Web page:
The trick would be to assign a value to this service; Cleat adjustments $20.00 and post it for your customers to see. Then you could sell it or include it as a value added service along with something a customer does pay for.
I found that I was actually enjoying how easy it was to adjust all the shoes in our house. Watch this video to see for yourself.
Discount code [this promotion has ended] replacement and maintenance parts + tools for most brands of Indoor Cycles!
Bill and I are committed to helping Indoor Cycling Studios be as profitable as possible. This special arrangement with parts distributor Sportsmith should help take some of the sting out of purchasing commonly needed replacement parts for your studio. They also offer a wide selection of specialty tools which may help you save additional money by making repairs yourself.
Have you considered Schwinn Triple Link Pedals as an upgrade for your Indoor Cycling bikes? Realizing that you will need to purchase 20 – 50 of these pedals and a small savings can really add up, I did some research and found that Sportsmith.net appears to currently offer the best pricing on Schwinn Triple Link Pedals.
If you are using these pedals you may want to check out the Red Pedal Tool (my very own invention) that solves the problem of safely removing the shoe basket without hurting yourself 🙂
After I set someone up properly on any Indoor Cycling bike, I tell the their seat height and seat fore/aft measurements. That way the student should be able to set themselves up on their next visit. This only works when there is consistency between each bike in your room, in how the seat is installed on the slider.
I made this short video to show you what I’m talking about.
If your are operating or starting starting a new cycling studio, one way you can potentially reduce your costs is by purchasing used indoor cycles. There are pluses and minuses and this decision should be carefully considered. If Schwinn or StarTrac are brands you are considering there is some interesting video content from an expert that you may want to reveiw.
Jeff Wimmer from StudioCycles.com is The Expert on Indoor Cycling bike maintenance. He has a series of 75 YouTube videos that go into great detail on a range of topic including inspecting used Star Trac Spinner and Schwinn bikes so you can make an informed decision.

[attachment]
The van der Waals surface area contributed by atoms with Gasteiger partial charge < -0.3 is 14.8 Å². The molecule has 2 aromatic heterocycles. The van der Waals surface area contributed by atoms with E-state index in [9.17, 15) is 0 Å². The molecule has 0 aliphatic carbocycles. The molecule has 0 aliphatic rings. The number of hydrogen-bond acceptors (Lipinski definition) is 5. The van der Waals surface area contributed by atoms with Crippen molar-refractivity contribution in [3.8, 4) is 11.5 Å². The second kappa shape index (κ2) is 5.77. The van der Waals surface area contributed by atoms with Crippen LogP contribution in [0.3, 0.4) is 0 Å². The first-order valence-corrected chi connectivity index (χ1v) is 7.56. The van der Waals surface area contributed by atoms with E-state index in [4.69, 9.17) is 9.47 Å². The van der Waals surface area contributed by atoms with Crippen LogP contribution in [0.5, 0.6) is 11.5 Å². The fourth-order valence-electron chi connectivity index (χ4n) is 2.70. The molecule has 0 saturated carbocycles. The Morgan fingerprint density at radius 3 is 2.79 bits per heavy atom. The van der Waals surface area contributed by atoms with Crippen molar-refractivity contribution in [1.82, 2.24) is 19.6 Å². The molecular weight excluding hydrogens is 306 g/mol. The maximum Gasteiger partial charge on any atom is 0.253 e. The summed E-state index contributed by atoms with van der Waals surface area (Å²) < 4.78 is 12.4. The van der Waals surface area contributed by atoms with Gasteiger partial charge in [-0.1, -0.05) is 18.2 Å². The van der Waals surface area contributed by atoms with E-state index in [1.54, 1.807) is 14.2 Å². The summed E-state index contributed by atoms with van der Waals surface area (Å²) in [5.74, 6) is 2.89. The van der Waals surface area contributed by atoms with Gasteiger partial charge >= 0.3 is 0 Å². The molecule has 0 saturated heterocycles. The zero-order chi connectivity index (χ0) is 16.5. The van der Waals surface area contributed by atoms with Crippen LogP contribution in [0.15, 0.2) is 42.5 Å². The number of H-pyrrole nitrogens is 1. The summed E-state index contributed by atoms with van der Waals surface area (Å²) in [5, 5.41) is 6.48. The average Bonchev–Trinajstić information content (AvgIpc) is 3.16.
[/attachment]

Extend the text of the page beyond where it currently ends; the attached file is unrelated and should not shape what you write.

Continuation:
If you have a thriving studio, you know your bikes take a real beating. 100 to 300 pound cyclists pound on them, sweat on them and rock them 3 to 7 times a day in a hot moist environment. With that kind of treatment, maintenance and TLC is a necessity…..and a cost. Some of this maintenance can be done by the studio owner with some basic tools and a regular time commitment — but unless you are hugely handy (and trained), a good portion of your maintenance will be outsourced to a professional in your area.
Maintenance needs evolve and increase as your bikes age, but our experience has been that well-maintained bikes can last 3 to 5 years or more if they are properly maintained. There is also a reasonably good re-sale market for used bikes making it a little less expensive to upgrade to new equipment when your lease expires. We have had good success selling old bikes on Craig’s List, or directly to our customers (though you may want to limit those sales if you think it will keep someone in their basement and out of your studio!). Often the reason for moving your bikes on is because you want the nice new model…..and maintenance costs are starting to creep up.
I would love to hear how other people deal with the maintenance issue, I feel like your cost is based on a few factors:
What type of bikes you have (some break down more than others, some are more expensive to fix)
How often they are ridden (the more full classes, the more maintenance is needed)
How much “day to day” maintenance you do (the more the better)
How often you have them professionally maintained (regular visits? or only when the totally break down?)
What your tolerance is for noise and vibration (if you and your customers don’t mind the squeaks, you can cut down on maintenance)
How many bikes you have (the higher the number, the lower cost per bike since repair guy is there already)
One sample studio’s 2- year experience (basic cleaning and lube done by owner)
40 bikes / Schwinn Evolutions
Average 22 classes per week
Total bike repair costs: $4450
Cost-per-bike: $56 per year
If you have a similar example from your own studio, or thoughts on maintenance, please share them with comments here! Thanks.